High performance cars require tuned up driving skills

John McCormick
Special to The Detroit News

When you buy a high-performance sports car, it's smart to consider tuning up your driving skills.

For instance, Corvette buyers can take advantage of Chevrolet's factory delivery program in Bowling Green, Kentucky and hone their chops at the challenging National Corvette Museum Motorsports Park racetrack complex nearby.

For several years BMW has offered customers a performance driving school near its South Carolina plant and for Porsche fans, there's a fresh option; a just-opened $100 million U,S. headquarters building with a multi-function driver development track. Dubbed the Porsche Experience Center (PEC), the new facility next to the Atlanta airport is the German brand's largest investment outside its native country. A similar customer test track facility is under construction for Porsche in the Los Angeles area.

A visit to the PEC reveals an impressive combination of test track modules, a series of driving exercises designed to improve a driver's car control skills in simulated low traction situations. So even though you may experience the Porsche center on a 90 degree Georgia summer day, the surface conditions of parts of the track — wetted, polished concrete — will emulate that same stomach-churning sensation you feel when encountering a patch of black ice on a Michigan road.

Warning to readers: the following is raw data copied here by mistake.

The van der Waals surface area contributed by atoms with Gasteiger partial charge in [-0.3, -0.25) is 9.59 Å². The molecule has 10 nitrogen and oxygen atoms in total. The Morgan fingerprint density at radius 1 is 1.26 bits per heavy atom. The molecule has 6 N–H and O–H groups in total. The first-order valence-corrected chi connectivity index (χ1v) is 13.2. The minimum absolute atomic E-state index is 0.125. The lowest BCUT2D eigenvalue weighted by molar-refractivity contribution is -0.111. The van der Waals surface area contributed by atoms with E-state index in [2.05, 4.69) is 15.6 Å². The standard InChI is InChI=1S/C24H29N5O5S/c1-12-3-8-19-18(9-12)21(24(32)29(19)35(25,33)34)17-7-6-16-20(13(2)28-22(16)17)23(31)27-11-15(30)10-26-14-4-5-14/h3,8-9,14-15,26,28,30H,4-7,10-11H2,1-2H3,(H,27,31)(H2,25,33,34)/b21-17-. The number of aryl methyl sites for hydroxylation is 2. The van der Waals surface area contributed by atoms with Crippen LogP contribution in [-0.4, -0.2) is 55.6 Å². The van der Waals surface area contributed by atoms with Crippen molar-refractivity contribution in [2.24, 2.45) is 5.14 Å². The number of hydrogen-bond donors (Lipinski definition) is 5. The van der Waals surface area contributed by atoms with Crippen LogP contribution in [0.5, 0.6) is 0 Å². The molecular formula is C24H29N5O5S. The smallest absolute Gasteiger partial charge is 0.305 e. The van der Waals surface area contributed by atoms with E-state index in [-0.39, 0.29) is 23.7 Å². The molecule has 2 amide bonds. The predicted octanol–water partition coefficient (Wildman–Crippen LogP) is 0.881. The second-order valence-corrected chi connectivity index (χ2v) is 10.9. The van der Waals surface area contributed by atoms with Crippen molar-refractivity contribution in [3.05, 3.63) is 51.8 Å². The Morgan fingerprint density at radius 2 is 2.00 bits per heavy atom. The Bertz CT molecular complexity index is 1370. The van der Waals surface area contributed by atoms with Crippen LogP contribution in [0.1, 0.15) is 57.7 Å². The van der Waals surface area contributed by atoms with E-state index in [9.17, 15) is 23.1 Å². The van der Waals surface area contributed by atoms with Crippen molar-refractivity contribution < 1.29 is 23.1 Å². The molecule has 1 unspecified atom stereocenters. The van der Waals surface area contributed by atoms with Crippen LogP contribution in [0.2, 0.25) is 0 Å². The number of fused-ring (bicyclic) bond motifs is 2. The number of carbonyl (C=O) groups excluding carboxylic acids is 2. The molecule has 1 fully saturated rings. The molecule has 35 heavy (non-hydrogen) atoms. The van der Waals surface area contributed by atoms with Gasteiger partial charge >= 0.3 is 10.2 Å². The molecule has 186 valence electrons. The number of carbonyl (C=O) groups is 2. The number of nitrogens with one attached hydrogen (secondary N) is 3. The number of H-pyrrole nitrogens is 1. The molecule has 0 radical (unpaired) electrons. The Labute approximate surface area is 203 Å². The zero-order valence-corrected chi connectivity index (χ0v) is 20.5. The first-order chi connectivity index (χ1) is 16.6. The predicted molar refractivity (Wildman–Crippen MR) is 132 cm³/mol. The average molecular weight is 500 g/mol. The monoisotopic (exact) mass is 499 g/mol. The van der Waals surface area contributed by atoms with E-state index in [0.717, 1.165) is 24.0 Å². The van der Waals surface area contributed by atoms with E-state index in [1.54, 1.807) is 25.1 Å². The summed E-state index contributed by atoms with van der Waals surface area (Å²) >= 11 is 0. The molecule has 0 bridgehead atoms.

The purpose of PEC is to learn how to deal with such tricky conditions in a safe environment, using a selection of some 80 mid-engined, rear-engined, rear-wheel-drive and all-wheel drive Porsche models and the skills of a talented crew of driving instructors.

One unique element of PEC is a 'kick-plate' module, the only one of its kind in the U.S. In this exercise, as you drive onto a wetted epoxy coated area at around 25mph, a metal plate shifts sideways, randomly left or right, throwing the car into a skid. Learning to correct the skid consistently is far from easy, but it can be done.

As with the Corvette program, Porsche buyers can take delivery of their cars at the PEC and take advantage of a test track session. To make it easy for drivers interested in taking the PEC course, Porsche has teamed up with Delta airlines to chauffeur travelers from the airport to the track and back, so that even someone with as little as a four-hour layover at Atlanta could sign up.

Given that Porsche sells a lot of SUV models in the U.S., it's logical that the PEC includes an off-road driver-training course. Built on the site of Ford's old Taurus factory, the PEC off-road course incorporates re-purposed old wooden beams from the Ford plant. Crossing an uneven, wooden 'scissor' bridge at one point on the course, the Porsche Cayenne SUV has two wheels off the ground. At this point, my instructor demonstrates that one can still open the vehicle doors, a feat other rival SUVs apparently cannot match because their body structures are not as rigid as the Cayenne's.

Encompassing all the driving modules at the facility is a 1.6-mile handling circuit. "This is not a race track," says PEC lead instructor Brian Cunningham, "but it's designed to emulate a winding rural road with blind corners and elevation and camber changes. Our instructors can help drivers explore the capabilities of the cars."

Beyond the on-track experience, PEC visitors who want to step up to racing can also evaluate their personal fitness levels and develop training programs at the facility's sophisticated human performance center. And for foodies, the PEC even offers a fine dining restaurant with 'new nordic' cuisine.

With today's performance cars becoming so advanced, capable and fast, it makes sense that automakers are upgrading their customer driver training facilities. For the consumer, investing in such a driving school experience is money and time well spent.

John McCormick is a columnist for Autos Consumer and can be reached at jmccor@aol.com